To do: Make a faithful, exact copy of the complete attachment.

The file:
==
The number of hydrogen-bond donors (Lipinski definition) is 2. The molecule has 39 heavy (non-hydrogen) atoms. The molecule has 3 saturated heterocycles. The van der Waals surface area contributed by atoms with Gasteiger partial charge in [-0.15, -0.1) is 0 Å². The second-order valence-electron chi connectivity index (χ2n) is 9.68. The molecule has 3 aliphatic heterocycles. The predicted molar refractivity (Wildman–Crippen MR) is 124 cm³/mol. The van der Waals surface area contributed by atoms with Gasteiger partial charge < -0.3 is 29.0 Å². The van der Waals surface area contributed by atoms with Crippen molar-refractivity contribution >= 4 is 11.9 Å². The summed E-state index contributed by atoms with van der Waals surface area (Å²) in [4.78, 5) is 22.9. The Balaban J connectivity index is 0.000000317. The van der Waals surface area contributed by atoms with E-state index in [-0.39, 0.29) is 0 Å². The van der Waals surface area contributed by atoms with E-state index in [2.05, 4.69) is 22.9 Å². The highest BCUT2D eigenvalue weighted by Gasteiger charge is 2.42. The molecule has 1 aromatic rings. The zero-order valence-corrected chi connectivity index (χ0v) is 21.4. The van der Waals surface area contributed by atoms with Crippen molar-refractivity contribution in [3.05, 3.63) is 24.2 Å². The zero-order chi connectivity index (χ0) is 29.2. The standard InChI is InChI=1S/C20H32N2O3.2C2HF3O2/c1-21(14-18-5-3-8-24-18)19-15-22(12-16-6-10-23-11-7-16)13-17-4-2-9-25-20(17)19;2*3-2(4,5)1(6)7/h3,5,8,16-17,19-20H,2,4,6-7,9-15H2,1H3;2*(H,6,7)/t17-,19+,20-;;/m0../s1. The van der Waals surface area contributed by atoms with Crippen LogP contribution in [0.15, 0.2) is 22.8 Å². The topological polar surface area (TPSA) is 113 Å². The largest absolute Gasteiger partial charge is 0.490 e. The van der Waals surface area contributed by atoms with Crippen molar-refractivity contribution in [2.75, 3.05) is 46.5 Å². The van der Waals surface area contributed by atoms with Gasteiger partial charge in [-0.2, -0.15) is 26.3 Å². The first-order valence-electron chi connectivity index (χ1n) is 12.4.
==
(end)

The number of hydrogen-bond donors (Lipinski definition) is 2. The molecule has 39 heavy (non-hydrogen) atoms. The molecule has 3 saturated heterocycles. The van der Waals surface area contributed by atoms with Gasteiger partial charge in [-0.15, -0.1) is 0 Å². The second-order valence-electron chi connectivity index (χ2n) is 9.68. The molecule has 3 aliphatic heterocycles. The predicted molar refractivity (Wildman–Crippen MR) is 124 cm³/mol. The van der Waals surface area contributed by atoms with Gasteiger partial charge < -0.3 is 29.0 Å². The van der Waals surface area contributed by atoms with Crippen molar-refractivity contribution >= 4 is 11.9 Å². The summed E-state index contributed by atoms with van der Waals surface area (Å²) in [4.78, 5) is 22.9. The Balaban J connectivity index is 0.000000317. The van der Waals surface area contributed by atoms with E-state index in [-0.39, 0.29) is 0 Å². The van der Waals surface area contributed by atoms with E-state index in [2.05, 4.69) is 22.9 Å². The highest BCUT2D eigenvalue weighted by Gasteiger charge is 2.42. The molecule has 1 aromatic rings. The zero-order valence-corrected chi connectivity index (χ0v) is 21.4. The van der Waals surface area contributed by atoms with Crippen molar-refractivity contribution in [3.05, 3.63) is 24.2 Å². The zero-order chi connectivity index (χ0) is 29.2. The standard InChI is InChI=1S/C20H32N2O3.2C2HF3O2/c1-21(14-18-5-3-8-24-18)19-15-22(12-16-6-10-23-11-7-16)13-17-4-2-9-25-20(17)19;2*3-2(4,5)1(6)7/h3,5,8,16-17,19-20H,2,4,6-7,9-15H2,1H3;2*(H,6,7)/t17-,19+,20-;;/m0../s1. The van der Waals surface area contributed by atoms with Crippen LogP contribution in [0.15, 0.2) is 22.8 Å². The topological polar surface area (TPSA) is 113 Å². The largest absolute Gasteiger partial charge is 0.490 e. The van der Waals surface area contributed by atoms with Crippen molar-refractivity contribution in [2.75, 3.05) is 46.5 Å². The van der Waals surface area contributed by atoms with Gasteiger partial charge in [-0.2, -0.15) is 26.3 Å². The first-order valence-electron chi connectivity index (χ1n) is 12.4.